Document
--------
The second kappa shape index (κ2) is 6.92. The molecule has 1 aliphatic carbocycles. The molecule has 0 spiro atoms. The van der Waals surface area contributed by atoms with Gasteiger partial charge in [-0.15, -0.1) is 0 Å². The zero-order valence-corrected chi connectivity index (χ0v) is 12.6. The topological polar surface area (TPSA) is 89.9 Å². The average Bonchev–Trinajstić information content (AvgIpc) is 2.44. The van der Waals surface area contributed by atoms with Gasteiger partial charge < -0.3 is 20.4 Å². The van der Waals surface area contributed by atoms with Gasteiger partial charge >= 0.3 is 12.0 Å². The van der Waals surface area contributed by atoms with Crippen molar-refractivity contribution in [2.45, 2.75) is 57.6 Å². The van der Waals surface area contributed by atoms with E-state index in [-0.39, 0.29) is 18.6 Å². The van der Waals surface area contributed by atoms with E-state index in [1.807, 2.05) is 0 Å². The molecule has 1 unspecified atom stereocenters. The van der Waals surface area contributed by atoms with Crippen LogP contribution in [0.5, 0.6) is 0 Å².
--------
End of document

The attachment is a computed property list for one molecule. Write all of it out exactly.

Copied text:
The second kappa shape index (κ2) is 6.92. The molecule has 1 aliphatic carbocycles. The molecule has 0 spiro atoms. The van der Waals surface area contributed by atoms with Gasteiger partial charge in [-0.15, -0.1) is 0 Å². The zero-order valence-corrected chi connectivity index (χ0v) is 12.6. The topological polar surface area (TPSA) is 89.9 Å². The average Bonchev–Trinajstić information content (AvgIpc) is 2.44. The van der Waals surface area contributed by atoms with Gasteiger partial charge < -0.3 is 20.4 Å². The van der Waals surface area contributed by atoms with Gasteiger partial charge >= 0.3 is 12.0 Å². The van der Waals surface area contributed by atoms with Crippen molar-refractivity contribution in [2.45, 2.75) is 57.6 Å². The van der Waals surface area contributed by atoms with E-state index in [-0.39, 0.29) is 18.6 Å². The van der Waals surface area contributed by atoms with E-state index in [1.807, 2.05) is 0 Å². The molecule has 1 unspecified atom stereocenters. The van der Waals surface area contributed by atoms with Crippen LogP contribution in [0.5, 0.6) is 0 Å².